ACUMA Seeks to Navigate a New Path for CUs Through Unfamiliar Terrain
LAS VEGAS -- The American Credit Union Mortgage Association wanted attendees at its 2010 annual conference to walk away with two convictions. First, that the ongoing changes that are moving through the U.S. mortgage market in the past two years have created opportunities for credit union mortgage lenders. Second, credit unions need to educate themselves and change their mortgage operations to seize those opportunities.
"Attendees will go away with a solid grasp of the pulse of the market," said ACUMA President Bob Dorsa. "They will understand the kinds of mortgage loans consumers need, the kinds of consumers who are in need, and the most profitable ways to deliver the products and best serve consumer needs."
Tom Millon, CEO of the Capital Markets Cooperative, a firm that helps credit unions and other financial institutions manage risk while marketing their mortgages in the secondary markets, reassured CU executives that that there is still a market for high quality jumbo mortgage loans.
Jumbo mortgage loans are those which are too large to conform to the mortgage underwriting guidelines used by secondary mortgage market. They have widely been perceived to have fallen out of favor as real estate prices have declined and the secondary market for mortgages that do not conform to Fannie Mae and Freddie Mac guidelines shrank dramatically.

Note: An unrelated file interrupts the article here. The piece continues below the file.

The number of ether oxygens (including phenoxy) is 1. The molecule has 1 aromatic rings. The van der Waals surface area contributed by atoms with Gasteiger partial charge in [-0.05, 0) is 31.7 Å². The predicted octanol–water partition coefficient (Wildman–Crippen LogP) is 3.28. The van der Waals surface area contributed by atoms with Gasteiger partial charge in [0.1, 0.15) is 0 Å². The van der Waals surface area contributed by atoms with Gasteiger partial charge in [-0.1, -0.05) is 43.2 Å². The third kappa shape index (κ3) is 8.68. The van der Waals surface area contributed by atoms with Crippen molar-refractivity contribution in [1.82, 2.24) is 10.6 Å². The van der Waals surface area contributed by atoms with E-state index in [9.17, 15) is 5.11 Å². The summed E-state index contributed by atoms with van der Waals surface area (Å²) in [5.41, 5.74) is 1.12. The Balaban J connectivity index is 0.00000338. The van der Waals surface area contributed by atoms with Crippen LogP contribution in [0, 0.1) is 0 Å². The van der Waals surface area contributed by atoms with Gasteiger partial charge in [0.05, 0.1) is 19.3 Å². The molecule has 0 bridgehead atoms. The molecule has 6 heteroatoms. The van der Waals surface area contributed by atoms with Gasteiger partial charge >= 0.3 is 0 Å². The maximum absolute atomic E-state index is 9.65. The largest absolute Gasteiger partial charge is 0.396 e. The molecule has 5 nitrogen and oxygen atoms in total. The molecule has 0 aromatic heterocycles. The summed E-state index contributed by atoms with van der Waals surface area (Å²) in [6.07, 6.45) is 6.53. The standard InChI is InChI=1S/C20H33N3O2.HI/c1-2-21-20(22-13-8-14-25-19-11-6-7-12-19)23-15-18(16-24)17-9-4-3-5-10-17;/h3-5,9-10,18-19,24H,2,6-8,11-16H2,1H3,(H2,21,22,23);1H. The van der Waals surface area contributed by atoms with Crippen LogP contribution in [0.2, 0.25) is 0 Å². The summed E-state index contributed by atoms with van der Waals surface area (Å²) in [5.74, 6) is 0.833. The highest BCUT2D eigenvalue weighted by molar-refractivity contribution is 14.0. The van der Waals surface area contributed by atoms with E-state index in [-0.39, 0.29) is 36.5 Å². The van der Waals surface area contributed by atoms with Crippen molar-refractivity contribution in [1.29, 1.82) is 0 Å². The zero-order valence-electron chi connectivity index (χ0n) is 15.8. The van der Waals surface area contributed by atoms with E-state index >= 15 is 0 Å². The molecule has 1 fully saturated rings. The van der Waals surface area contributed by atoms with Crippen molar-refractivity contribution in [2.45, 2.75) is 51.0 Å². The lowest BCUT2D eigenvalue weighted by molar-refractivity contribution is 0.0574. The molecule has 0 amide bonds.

Teresa Bryce, CEO of Philadelphia-based Radian Guaranty, a leading private mortgage insurer, told the conference that the bulk of foreclosed and otherwise distressed properties continued to impact the overall market for both refinanced and new mortgage loans.
Bryce said the large volume of mortgage refinances that many CUs are seeing only constitutes a "boomlet" compared to previous refinance market surges and said that fully 46% of property sales so far this year have been of foreclosed or otherwise distressed properties.
Following Bryce, Jim Gillespie, CEO of Coldwell Banker, one of the nation's largest real estate firms, gave a spirited defense of that home buyer tax credit and an overall optimistic view of the real estate and mortgage markets.
Gillespie told CU executives that while he did not defend all the spending decisions the federal government made, the new home buyer tax credit had been a wise expenditure.